What Is an Uncle Block (Cryptocurrency)?
In a process similar to the way Bitcoin creates orphan blocks, uncle blocks are created when more than one child block is created from a parent block. This situation is possible because all the nodes that maintain the ledger are not updated instantaneously when a new block is mined. Instead, you may have two blocks mined close together, but only one gets validated across nodes on the ledger. The one that is not validated is an uncle block.
- Uncle blocks are created in Ethereum blockchains when two blocks are mined and submitted to the ledger at roughly the same time. Only one can enter the ledger as a block, and the other does not.
- They are similar to Bitcoin orphans, but have an integrated use, unlike their Bitcoin counterparts.
- Miners are rewarded for uncle blocks in the Ethereum system, whereas orphan blocks in Bitcoin were not rewarded.
Understanding Uncle Block (Cryptocurrency)
A blockchain is formed by a growing chain of blocks that store details of the various transactions occurring on the blockchain network. Miners continue to mine for the new blocks following the standard mining process implemented by the blockchain.
A newly mined block is appended to the blockchain after verification, and the miner who found this new block is entitled to the block reward. The block height, which indicates the length of the blockchain, increases after the addition of the new block.
However, at times, two different miners may generate a block simultaneously. This happens due to the working mechanism of the blockchain, which may not accept the newly identified blocks into the blockchain instantaneously.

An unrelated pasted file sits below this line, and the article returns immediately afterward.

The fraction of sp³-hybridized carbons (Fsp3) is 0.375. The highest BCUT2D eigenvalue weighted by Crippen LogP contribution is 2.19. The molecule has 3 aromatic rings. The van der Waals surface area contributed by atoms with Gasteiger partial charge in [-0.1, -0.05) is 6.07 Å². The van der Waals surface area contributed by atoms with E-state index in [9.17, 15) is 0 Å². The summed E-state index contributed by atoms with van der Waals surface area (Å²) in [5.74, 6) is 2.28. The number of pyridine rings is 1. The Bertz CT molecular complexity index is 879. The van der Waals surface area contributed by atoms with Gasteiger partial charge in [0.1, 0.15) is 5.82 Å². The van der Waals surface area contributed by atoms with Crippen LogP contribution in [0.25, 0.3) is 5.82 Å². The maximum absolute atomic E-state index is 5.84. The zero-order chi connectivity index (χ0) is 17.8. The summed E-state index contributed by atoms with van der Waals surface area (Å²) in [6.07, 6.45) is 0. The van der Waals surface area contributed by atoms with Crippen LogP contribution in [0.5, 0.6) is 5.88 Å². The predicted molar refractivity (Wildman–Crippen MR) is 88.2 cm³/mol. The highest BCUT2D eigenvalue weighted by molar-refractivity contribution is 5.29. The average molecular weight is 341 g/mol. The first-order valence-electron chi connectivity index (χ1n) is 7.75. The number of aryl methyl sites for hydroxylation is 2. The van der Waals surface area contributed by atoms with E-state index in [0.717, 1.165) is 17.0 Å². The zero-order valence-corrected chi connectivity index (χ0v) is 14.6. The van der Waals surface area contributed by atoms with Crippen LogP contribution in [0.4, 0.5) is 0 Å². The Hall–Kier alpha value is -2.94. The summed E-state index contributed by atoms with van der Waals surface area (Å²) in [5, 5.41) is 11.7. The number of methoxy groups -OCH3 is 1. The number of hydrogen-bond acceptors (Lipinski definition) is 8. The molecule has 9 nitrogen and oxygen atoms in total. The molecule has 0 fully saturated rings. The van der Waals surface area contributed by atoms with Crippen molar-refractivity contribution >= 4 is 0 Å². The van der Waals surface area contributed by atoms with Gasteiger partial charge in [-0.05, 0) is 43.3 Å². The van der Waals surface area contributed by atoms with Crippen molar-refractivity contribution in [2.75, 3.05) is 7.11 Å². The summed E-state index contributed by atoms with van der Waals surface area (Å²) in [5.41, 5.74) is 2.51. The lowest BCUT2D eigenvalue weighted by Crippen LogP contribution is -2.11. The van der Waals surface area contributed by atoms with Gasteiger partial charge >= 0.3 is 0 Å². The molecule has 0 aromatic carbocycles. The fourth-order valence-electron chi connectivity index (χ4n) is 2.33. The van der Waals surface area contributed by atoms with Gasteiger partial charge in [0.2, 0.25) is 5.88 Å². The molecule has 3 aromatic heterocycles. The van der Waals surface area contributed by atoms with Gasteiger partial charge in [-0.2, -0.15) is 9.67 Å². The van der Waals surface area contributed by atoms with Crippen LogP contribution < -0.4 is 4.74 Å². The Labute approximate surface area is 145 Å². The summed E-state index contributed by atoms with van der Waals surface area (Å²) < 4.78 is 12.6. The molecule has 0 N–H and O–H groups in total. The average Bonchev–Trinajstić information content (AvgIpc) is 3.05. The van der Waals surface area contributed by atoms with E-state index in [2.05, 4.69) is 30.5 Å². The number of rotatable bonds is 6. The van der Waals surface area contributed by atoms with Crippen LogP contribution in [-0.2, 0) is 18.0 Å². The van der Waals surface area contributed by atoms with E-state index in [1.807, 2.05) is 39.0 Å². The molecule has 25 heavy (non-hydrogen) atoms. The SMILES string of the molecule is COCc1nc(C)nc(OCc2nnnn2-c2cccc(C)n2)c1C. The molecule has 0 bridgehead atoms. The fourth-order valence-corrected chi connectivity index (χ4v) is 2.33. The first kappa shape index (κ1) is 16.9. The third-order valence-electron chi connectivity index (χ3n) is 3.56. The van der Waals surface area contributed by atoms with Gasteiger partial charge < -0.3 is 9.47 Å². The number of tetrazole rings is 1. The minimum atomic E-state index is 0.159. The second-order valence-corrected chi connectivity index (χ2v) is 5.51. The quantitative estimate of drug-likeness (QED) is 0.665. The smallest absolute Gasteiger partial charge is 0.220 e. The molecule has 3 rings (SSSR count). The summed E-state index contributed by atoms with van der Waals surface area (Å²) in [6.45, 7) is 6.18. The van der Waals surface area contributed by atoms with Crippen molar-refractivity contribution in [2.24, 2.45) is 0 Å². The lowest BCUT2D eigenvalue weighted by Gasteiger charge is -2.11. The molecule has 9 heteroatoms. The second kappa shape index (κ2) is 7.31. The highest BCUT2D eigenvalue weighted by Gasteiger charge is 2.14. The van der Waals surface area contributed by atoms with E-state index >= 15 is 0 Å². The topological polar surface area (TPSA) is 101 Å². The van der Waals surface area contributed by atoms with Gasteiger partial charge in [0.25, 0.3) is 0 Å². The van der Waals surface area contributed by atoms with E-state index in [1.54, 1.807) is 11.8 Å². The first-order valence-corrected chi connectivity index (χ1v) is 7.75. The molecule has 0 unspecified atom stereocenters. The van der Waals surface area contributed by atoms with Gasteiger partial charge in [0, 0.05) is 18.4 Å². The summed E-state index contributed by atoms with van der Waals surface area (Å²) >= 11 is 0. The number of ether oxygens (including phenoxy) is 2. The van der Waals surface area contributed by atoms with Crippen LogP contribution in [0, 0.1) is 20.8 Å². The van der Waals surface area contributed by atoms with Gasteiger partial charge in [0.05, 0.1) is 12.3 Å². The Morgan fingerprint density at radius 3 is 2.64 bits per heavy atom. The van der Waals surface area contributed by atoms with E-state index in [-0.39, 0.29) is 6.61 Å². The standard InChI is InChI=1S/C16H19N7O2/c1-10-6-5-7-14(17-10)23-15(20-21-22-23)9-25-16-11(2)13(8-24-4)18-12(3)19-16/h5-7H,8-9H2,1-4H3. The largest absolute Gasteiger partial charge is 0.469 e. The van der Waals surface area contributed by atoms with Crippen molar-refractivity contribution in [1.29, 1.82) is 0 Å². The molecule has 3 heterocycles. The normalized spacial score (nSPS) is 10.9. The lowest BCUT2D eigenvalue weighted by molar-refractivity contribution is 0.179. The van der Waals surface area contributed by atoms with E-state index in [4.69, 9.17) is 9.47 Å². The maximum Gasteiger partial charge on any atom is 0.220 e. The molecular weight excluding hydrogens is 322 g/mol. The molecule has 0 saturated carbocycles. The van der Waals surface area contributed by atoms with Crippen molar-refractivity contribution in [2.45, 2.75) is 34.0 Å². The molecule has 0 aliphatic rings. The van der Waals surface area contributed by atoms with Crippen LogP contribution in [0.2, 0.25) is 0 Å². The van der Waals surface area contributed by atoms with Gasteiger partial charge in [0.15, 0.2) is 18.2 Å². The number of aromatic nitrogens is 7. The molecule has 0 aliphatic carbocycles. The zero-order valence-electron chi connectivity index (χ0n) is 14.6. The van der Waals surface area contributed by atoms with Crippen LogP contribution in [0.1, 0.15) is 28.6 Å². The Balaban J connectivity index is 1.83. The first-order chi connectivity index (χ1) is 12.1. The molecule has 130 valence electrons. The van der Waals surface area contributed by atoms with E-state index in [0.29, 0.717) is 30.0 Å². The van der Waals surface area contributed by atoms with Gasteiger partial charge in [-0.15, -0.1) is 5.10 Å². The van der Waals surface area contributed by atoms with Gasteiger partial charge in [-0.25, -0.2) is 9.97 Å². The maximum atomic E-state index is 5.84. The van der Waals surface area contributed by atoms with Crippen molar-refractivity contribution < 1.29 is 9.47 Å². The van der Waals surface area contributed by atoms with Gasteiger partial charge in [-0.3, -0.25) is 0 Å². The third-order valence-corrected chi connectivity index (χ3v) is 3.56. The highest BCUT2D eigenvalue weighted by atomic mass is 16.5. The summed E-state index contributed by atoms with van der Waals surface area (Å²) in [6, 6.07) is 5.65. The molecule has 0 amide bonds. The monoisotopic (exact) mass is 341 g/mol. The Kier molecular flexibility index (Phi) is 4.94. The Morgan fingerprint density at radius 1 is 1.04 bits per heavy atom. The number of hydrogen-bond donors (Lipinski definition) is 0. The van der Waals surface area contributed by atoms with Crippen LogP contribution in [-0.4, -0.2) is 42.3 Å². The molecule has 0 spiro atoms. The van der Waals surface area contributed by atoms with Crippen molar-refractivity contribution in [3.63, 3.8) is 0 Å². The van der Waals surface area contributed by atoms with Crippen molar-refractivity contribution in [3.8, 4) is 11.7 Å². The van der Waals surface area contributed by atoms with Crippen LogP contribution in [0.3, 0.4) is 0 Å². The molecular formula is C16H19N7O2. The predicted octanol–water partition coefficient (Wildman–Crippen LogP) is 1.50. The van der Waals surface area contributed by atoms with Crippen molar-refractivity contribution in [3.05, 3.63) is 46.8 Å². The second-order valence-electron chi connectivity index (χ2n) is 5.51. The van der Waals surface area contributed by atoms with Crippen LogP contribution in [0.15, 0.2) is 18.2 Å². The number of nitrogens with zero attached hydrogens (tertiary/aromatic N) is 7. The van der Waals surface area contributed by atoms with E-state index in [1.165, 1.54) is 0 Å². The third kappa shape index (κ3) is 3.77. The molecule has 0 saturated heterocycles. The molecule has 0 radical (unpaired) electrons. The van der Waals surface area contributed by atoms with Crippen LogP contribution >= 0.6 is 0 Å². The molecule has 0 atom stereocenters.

Due to this delay, a situation arises where another miner solves for the same block and tries to add it to the network chain, which results in a temporary and unsettled state of the blockchain network as the various nodes try to build a consensus about which of the newly identified blocks to continue with and which one to reject.
The rejected ones are those which have a relatively lower share of proof of work and constitute the uncle blocks, while the ones with the larger share join the blockchain and work as a normal block.
Ethereum Rationale for Uncle Blocks
In the Bitcoin blockchain, orphan blocks were a sunk cost: miners were not rewarded for producing them. Moreover, since the release of Bitcoin Core v.0.10 in early 2015 that eliminated the ability for nodes to recognize blocks without ancestry, Bitcoin orphan blocks are no longer possible.
In the Bitcoin blockchain, orphan blocks were in essence bugs in the code—unintended and accidental byproducts of the mining process. Ethereum, on the other hand, incentivizes uncle block miners. This is done for several reasons:
- To increase the number of transactions on the blockchain, Ethereum allows for the creation of more uncle blocks as a byproduct of shorter block times.
- Valid uncle blocks are rewarded to neutralize the effect of network lag on the distribution of mining rewards.
- Incentivizing uncles helps to decrease the centralization of incentives where large mining pools with high computing power end up claiming the majority of the rewards leaving nothing for individual miners.
- It also increases the security of the network by supplementing the work on the main blockchain by the work done in mining uncle blocks.
Finally, the uncle blocks are purposefully incorporated into Ethereum's consensus method by a process called "GHOST: Greedy Heaviest Object Sub Tree." According to Philip Shen, "nodes will get the number of uncles mined for the last seven blocks in each subtree. That number is, in addition to the number of blocks in that subtree, used to calculate the tree’s weight; the heaviest tree is then said to be the 'correct' one."
Uncles and Other Entities Outside the Patrilineal Tree
The name “uncle” was chosen based on the lines of a family tree. Consider the blockchain as a family tree, with accepted blocks the genuine "parent-child" in the tree.
The term orphan was coined because, under the old Bitcoin system, a block could be submitted to a node that did not have a clear parent. In that case, the node would wait for confirmation from other nodes. This was a bug, not a feature.
For the reasons given above, Ethereum found a use for these extra blocks and incorporated them into its consensus mechanism, so the orphans were promoted to a metaphorical role in the family that showed they are not in a direct line of succession but still useful to the total system.